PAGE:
No wonder he is crowing that Tim Wilson’s role as a “freedom commissioner” may neutralise conservative opinion while legitimising development as a “freedom.”
Greg Craven also sought to wedge public opinion by his condescending patronage of conservatives.
He endorses the Pearson proposal for an amendment to the constitution to provide for a special body to advise Parliament on laws affecting Indigenous people.
This directly contradicts his stance on removing the existing race provisions of Section 51(26) allowing the national parliament to make special laws for the people of any race.
Are Aborigines Australian citizens or are they a special race exploiting colonial guilt?
Craven may believe his Jeffersonian prose about achieving maximum moral impact will disguise the danger of incorporating a Declaration of Recognition in an act of parliament.
When they come to understand the consequences of legislating for a special privileges category of citizens, Australians will not be so foolish as to support his proposals.
All this while, Andrew Bolt had been thundering in Melbourne and on his Channel 10 programme against proposals which created a special class of citizenship that enshrined racial division. In response, but without ever having published his views, The Australian wheeled out its emeritus editor, Paul Kelly. “Bolt’s consistent position is calculated to sink this referendum on principle without engagement with the issues”, he wrote.
Next, the newspaper’s legal affairs correspondent, Chris Merritt, normally a clear-thinking liberal-minded commentator, to do a hatchet job on Bolt. First, he quoted constitutional lawyer Anne Twomey’s assertions that the Pearson proposal for an advisory body was hunky-dory. The body would provide no services, enact no laws, administer no revenue and raise no taxes. In fact, she insisted, it was just like any other advisory body, such as the Productivity Commission. As far as its potential for mischief, it would be more like the Human Rights Commission.
So what could be behind Bolt’s ‘exaggerations’, Merritt wondered. Aboriginal academic and activist Marcia Langton supplied the answer: “Bolt is still hurting from his searing experience in the Federal Court.” Langton believes, Merritt continued, that Bolt may not even be aware the lingering impact of that case may have hampered his ability to reach an objective, impartial assessment of the plan for national recognition.
Thus Australia’s national newspaper descended to playing dirty pool.
The Australian returned to the campaign on Wednesday, June 3, with a front-page attack on democracy by Langton, who was attempting to frighten-off government funding of the No case. She dismissed arguments by Bolt, Gary Johns (who has blogged regularly against the Pearson proposals) and Cory Bernardi as “weak”.
Under the Referendum Act, the arguments for and against may be put to the public in pamphlets. Bernardi’s determination to vote against the proposal legitimises their issue. But once the proposal is formulated and the campaign proper begins, the Act forbids any further public funding for either side. This would leave the officially-supported Recognise movement well ahead.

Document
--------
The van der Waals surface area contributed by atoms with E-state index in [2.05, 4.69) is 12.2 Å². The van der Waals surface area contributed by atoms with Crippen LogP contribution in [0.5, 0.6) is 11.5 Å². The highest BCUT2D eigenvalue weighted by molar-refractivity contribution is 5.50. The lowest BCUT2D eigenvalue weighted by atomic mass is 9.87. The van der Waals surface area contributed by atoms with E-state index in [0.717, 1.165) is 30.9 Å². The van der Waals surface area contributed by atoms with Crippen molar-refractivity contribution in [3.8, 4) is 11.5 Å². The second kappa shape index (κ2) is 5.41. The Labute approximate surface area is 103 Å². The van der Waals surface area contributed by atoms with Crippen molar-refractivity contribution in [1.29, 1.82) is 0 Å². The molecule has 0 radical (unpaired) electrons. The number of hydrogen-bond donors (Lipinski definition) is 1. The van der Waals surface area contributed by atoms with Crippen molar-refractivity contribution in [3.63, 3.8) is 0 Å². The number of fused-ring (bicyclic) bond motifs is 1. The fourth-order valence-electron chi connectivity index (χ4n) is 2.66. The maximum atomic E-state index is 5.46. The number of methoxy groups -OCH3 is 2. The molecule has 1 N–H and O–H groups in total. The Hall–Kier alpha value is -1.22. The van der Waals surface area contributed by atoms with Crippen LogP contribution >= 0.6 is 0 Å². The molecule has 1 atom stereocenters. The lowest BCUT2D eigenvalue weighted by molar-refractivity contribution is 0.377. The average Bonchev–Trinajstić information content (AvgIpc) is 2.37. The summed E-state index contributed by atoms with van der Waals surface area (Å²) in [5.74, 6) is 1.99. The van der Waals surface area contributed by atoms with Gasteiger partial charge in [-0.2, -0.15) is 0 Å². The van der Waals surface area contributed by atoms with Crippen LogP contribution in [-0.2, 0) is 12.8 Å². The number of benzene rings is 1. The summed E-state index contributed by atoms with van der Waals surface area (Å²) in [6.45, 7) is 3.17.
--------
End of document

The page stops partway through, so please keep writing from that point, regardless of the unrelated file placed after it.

The breaking of the dam came on June 4 with Greg Sheridan’s thoughtful article. He could have been talking to his own editors. Fingering the debating trick well used by those who would censor debate, he observed that because no specific proposal had yet been finalised, anyone who opposed it now could be categorized as displaying narrow-mindedness – because they might agree later! Sheridan was unequivocal about the referendum. If it could not sustain scrutiny and debate, it did not deserve to succeed.
Sheridan observed that countries most inclined to obsess about identity and symbolism were those least likely to be successful, going on to warn, “This referendum would not complete the Constitution but open the way to a world of division. Those activists who want to challenge undivided Australian sovereignty, and ultimately have a treaty between the Australian nation and the Aboriginal nation…are being sold this referendum on the basis that it is waystation that brings divided sovereignty closer.”
That did it! The Letters editor could no longer withstand the pressure, and ran six letters the next day under the heading “A road to disaster paved with good intentions.” Four endorsed Sheridan’s view that constitutional recognition of Aborigines is potentially a dangerous and destructive road. Two went back a week and took Merritt to task.
Andrew Bolt’s arguments have never been ventilated in the pages of The Australian. But he finally was recognised, if only to be slapped across the face with a wet fish in the Cut & Paste column. “We run ‘genuine debate’, Andrew”, it said, piling dishonesty on disgrace.
So far, the argument has been about argument; the real debate cannot begin until an agreed wording of a referendum proposal is decided. Why has The Australian backed a horse that was still in the stables? Its endorsement of the Recognise campaign may have seemed an opportunity for national leadership in reconciliation, but it was premature.
Is campaigning the principal function of a newspaper? Or reporting? It may of course do both but not at the expense of its prime role. In pre-judging a national issue, The Australian has demeaned its journalism and betrayed its readers. In the long road to the voting booth, it would be well advised to mend its fences.
Geoffrey Luck was an ABC Journalist from 1950 until 1976